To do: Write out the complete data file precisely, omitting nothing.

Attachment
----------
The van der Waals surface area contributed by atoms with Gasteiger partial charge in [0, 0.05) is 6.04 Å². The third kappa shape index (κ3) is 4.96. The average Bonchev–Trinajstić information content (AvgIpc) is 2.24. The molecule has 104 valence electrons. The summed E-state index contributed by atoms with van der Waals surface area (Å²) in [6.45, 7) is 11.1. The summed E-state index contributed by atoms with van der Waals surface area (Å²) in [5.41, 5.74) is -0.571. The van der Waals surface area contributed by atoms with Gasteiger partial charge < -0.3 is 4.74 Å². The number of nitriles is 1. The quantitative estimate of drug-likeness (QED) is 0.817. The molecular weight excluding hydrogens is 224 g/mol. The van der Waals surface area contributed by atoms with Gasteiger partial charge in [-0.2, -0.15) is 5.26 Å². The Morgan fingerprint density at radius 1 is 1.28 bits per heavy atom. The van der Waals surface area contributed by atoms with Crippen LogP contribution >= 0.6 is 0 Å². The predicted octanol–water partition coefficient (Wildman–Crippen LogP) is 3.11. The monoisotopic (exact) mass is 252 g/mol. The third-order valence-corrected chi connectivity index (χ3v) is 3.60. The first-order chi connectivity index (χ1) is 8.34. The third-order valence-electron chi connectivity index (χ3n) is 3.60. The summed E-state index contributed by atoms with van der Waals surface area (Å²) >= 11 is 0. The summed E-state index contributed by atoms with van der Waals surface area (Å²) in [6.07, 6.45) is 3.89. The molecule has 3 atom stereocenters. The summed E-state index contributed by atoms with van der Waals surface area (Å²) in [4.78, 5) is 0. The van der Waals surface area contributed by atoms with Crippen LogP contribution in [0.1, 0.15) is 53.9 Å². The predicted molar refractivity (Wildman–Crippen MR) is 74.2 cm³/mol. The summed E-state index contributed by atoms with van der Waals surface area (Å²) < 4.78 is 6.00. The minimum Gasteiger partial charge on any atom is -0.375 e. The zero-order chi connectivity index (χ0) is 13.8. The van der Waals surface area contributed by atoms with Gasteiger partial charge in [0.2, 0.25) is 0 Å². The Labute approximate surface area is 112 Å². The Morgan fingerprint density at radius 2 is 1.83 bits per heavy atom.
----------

The van der Waals surface area contributed by atoms with Gasteiger partial charge in [0, 0.05) is 6.04 Å². The third kappa shape index (κ3) is 4.96. The average Bonchev–Trinajstić information content (AvgIpc) is 2.24. The molecule has 104 valence electrons. The summed E-state index contributed by atoms with van der Waals surface area (Å²) in [6.45, 7) is 11.1. The summed E-state index contributed by atoms with van der Waals surface area (Å²) in [5.41, 5.74) is -0.571. The van der Waals surface area contributed by atoms with Gasteiger partial charge < -0.3 is 4.74 Å². The number of nitriles is 1. The quantitative estimate of drug-likeness (QED) is 0.817. The molecular weight excluding hydrogens is 224 g/mol. The van der Waals surface area contributed by atoms with Gasteiger partial charge in [-0.2, -0.15) is 5.26 Å². The Morgan fingerprint density at radius 1 is 1.28 bits per heavy atom. The van der Waals surface area contributed by atoms with Crippen LogP contribution >= 0.6 is 0 Å². The predicted octanol–water partition coefficient (Wildman–Crippen LogP) is 3.11. The monoisotopic (exact) mass is 252 g/mol. The third-order valence-corrected chi connectivity index (χ3v) is 3.60. The first-order chi connectivity index (χ1) is 8.34. The third-order valence-electron chi connectivity index (χ3n) is 3.60. The summed E-state index contributed by atoms with van der Waals surface area (Å²) >= 11 is 0. The summed E-state index contributed by atoms with van der Waals surface area (Å²) in [6.07, 6.45) is 3.89. The molecule has 3 atom stereocenters. The summed E-state index contributed by atoms with van der Waals surface area (Å²) in [4.78, 5) is 0. The van der Waals surface area contributed by atoms with Crippen LogP contribution in [0.1, 0.15) is 53.9 Å². The predicted molar refractivity (Wildman–Crippen MR) is 74.2 cm³/mol. The summed E-state index contributed by atoms with van der Waals surface area (Å²) < 4.78 is 6.00. The minimum Gasteiger partial charge on any atom is -0.375 e. The zero-order chi connectivity index (χ0) is 13.8. The van der Waals surface area contributed by atoms with Gasteiger partial charge in [0.2, 0.25) is 0 Å². The Labute approximate surface area is 112 Å². The Morgan fingerprint density at radius 2 is 1.83 bits per heavy atom.